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The Gospel

What is the gospel message we must believe, by which we are saved?

According to Acts 2, the first new covenant church was formed when people believed the gospel, as evidenced by their and repentance of sin, and confessed Christ in baptism. Members were added to the church, in other words, on the basis of their understanding of the gospel and their identification with Christ in baptism.

It is, therefore, of fundamental importance for a Christian to know the gospel—the message by which sinners are saved and churches are formed. Only as sinners hear and believe the gospel will they be saved, and only then can churches be formed. And only as churches understand the gospel will they properly fulfil the mission given to them by their Lord.

But what is the gospel message by which we are saved and added to the church? The gospel message underlies the entire scriptural record. It is found in seed form in Genesis 3:15, where the first promise of a deliverer was made. This promise is then expanded upon through the remainder of the Bible, until its fullness is realised in the person and work of Jesus Christ. Paul summarised the gospel message this way in his first letter to the Corinthians:

Now I would remind you, brothers, of the gospel I preached to you, which you received, in which you stand, and by which you are being saved, if you hold fast to the word I preached to you—unless you believed in vain.

For I delivered to you as of first importance what I also received: that Christ died for our sins in accordance with the Scriptures, that he was buried, that he was raised on the third day in accordance with the Scriptures, and that he appeared to Cephas, then to the twelve.

1 Corinthians 15:1–5

Of all that he had received from God, Paul considered the gospel message to be the thing of “first importance.” It was the most significant message that he could pass on to others. In his inspired summary of the gospel, we find at least five important elements.

First, the gospel is about submission. This may not be immediately evident to 21st-century Christian readers familiar with 21st-century Christianese, but it’s there in the wording in the text.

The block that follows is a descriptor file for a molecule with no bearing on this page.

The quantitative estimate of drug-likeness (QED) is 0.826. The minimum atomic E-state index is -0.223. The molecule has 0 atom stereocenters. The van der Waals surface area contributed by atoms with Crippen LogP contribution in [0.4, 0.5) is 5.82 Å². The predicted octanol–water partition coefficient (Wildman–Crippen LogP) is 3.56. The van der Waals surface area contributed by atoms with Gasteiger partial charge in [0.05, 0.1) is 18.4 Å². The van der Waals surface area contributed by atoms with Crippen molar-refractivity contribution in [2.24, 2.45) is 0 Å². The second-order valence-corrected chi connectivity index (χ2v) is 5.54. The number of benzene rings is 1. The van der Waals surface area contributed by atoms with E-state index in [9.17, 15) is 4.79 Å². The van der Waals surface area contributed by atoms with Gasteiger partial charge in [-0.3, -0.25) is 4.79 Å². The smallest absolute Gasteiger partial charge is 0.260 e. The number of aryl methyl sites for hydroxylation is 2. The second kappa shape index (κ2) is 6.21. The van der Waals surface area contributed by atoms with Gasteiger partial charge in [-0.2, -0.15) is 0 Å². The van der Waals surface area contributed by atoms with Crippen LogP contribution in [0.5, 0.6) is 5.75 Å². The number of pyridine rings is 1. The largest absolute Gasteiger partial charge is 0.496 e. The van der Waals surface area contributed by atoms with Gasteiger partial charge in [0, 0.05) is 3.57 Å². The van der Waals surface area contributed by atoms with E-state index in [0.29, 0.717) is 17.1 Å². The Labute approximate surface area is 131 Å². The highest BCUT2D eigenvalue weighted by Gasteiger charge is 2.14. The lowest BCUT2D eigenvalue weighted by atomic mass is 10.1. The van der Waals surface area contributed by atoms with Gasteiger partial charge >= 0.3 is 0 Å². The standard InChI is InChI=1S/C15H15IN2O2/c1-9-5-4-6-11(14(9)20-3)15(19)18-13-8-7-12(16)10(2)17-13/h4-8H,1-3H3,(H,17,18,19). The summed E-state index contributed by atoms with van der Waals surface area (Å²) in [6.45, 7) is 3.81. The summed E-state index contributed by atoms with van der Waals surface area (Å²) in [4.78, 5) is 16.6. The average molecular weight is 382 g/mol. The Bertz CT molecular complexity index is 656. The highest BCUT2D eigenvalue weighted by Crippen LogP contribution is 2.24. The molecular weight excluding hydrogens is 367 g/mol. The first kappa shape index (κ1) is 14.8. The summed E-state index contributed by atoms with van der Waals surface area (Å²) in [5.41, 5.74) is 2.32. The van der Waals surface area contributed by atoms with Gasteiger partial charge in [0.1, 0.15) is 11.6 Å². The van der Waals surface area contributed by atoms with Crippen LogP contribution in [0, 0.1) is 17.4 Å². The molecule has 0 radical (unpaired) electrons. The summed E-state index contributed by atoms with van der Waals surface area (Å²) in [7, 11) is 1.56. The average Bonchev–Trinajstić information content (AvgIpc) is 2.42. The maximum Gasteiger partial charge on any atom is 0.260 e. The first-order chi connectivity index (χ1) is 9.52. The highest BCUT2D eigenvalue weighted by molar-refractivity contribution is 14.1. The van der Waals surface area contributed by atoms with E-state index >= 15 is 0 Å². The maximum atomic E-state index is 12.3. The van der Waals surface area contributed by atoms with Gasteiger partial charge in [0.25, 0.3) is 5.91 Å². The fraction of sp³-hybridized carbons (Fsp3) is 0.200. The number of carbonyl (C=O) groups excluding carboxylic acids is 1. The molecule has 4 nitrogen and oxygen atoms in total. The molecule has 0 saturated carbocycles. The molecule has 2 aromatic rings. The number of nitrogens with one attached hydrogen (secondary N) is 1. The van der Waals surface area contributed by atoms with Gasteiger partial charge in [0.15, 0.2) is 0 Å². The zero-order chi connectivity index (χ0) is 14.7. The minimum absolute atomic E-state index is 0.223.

The Greek word translated “gospel” (literally, “good news”) was not invented by Christians. The term was widely used in the ancient Roman world to describe the birth or installation of a new Caesar, or even a military victory achieved by a Caesar. It had unmistakeable royal overtones.

Similarly, the title “Christ” (yes, it’s a title, not a surname!) means “anointed one” and is the Greek equivalent of the Hebrew word translated “Messiah.” This “anointed one” would be a prince (Daniel 9:25) and a king (Isaiah 32:1).

Since both terms (“gospel” and “Christ”) carry unmistakeable overtones of royalty, it is evident that the gospel is a message about submission to a sovereign. The gospel is the good news that Jesus, the Christ, has been enthroned as king of the universe and we are called to submit to him. While the gospel is deeply theological and relational, it is also a message that calls us to shift our allegiance from self and sin to King Jesus.

Second, the gospel is a message about sin. The gospel tells us that we need to be “saved”—specifically, because of “our sins.” The very fact that we need to be “saved” implies that we are in danger. While Paul does not here specify the danger we face, it is made plain as you continue reading the chapter.

He uses words like “perished” (v. 18) and “death” (v. 26) to describe the danger in which sinners find themselves. Far from being a natural part of the human existence, death is an enemy—the last enemy—that has yet to be defeated (v. 26). Death is the result of sin. Indeed, it is the “wages” that we earn because of our sin (Romans 6:23).

The Bible’s teaching on sin only makes sense as we consider it in the light of who God is. Scripture affirms that there is one God, who created everything we see and know—including human beings. When he created the first humans—Adam and Eve—he placed them in a beautiful garden with abundant provision and a single restriction: They were not permitted to eat from the tree that was in the middle of the garden. This tree, known as the tree of the knowledge of good and evil, was out of bounds, “for in the day that you eat of it you shall surely die” (Genesis 2:17). The sentence for disobedience was death, and no appeal would be accepted. They would “surely” come under a divine death sentence “in the day” they ate from that tree.